Thursday, March 22, 2007
By Teresa Varley
When the NFL Owners Meetings begin next week one of the hot topics is going to be centered on personal conduct of the players.
"It will be brought up for sure," said the Steelers Dan Rooney, Sr., a strong supporter of it. "I think everybody is going to be saying we have to do something about it. The players think that way; everybody seems to think we should be doing something. People are stringent on that."
The question is what exactly should be done. Some leagues have adopted three strikes and you're out policy with their players. Rooney isn't convinced that is what the NFL needs to do and thinks it will take time to develop the right policy.
"You look at it and see what the offense was and what they did and you suspend the guy," said Rooney, noting suspension times could vary based on an offense. "We have to look at it and see what happens this year and then make a decision as to whether or not it is automatic."
Rooney feels it's important that whatever decision is made, that it is done on a league basis and that the teams are not the ones to make the decision on the players.
"You can't put it in the hands of the team," said Rooney. "If it's against your guy you aren't going to do anything. You can't do that. It has to be the league. The commissioner is good about this, having conversations with teams, and he would do that."
One factor that will be looked at is how the salary cap will be impacted if a player is suspended. Rooney can see both sides of the argument, where a team should have some wiggle room so they can sign another player. At the same time, he thinks if part of the policy is punishing a team for continued issues with player's behavior, then the salary cap might be a way to do it.
"One of the things we talked about is you penalize the team if this is a continuing thing," said Rooney. "Maybe that's how the team gets penalized. They lose their cap. In one regard people look at it and say you shouldn't take the team's cap away. But if you are going to penalize them, that's the penalty. They lose part of their cap."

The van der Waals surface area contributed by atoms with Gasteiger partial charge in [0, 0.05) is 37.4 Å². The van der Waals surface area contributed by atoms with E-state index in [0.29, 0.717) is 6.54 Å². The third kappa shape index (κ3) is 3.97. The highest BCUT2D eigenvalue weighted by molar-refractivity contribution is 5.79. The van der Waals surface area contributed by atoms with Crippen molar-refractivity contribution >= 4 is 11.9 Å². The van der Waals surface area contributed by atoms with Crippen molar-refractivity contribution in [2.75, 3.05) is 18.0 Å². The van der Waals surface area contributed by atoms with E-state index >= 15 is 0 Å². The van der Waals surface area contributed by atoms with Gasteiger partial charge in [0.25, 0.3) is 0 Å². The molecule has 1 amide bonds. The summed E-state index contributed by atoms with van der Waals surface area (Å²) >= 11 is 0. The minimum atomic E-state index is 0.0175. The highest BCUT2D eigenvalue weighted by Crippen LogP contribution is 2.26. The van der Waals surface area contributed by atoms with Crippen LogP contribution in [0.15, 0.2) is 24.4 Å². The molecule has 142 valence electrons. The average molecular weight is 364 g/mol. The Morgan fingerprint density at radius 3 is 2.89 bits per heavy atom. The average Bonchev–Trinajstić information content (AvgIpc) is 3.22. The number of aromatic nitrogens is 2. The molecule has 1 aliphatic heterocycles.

The Steelers take a close look at players before they draft or sign them, trying to be sure that their roster is composed of quality players. But, even one player going against the personal conduct policy or finding themselves in trouble is too much for Rooney.
"One guy is too many," he said. "Every team has to look at themselves and say what it is. If you have a problem, you have to get with it. That's the way we have operated. If there is someone that has a problem we try to do what we feel is the right thing. We don't just let it slip."
There will be some rule changes that are recommended at the league meetings, but Rooney thinks the game should remain as is.
"There are no playing rules I want to see passed," said Rooney. "I think the game is great now. I don't think there is any use tinkering with it."
One thing Rooney would like to see change is the rule on interviewing head coaching candidates who are in the Super Bowl. Rooney believes that there should be a time period following the championship games that allows for interviews.
"You have to give a guy a break," said Rooney, who believes if a coach already had one interview, a second should be able to take place before the Super Bowl. "I think it's not fair to say these guys can't do it when you have the two weeks. There is some debate as to when you permit them to do it."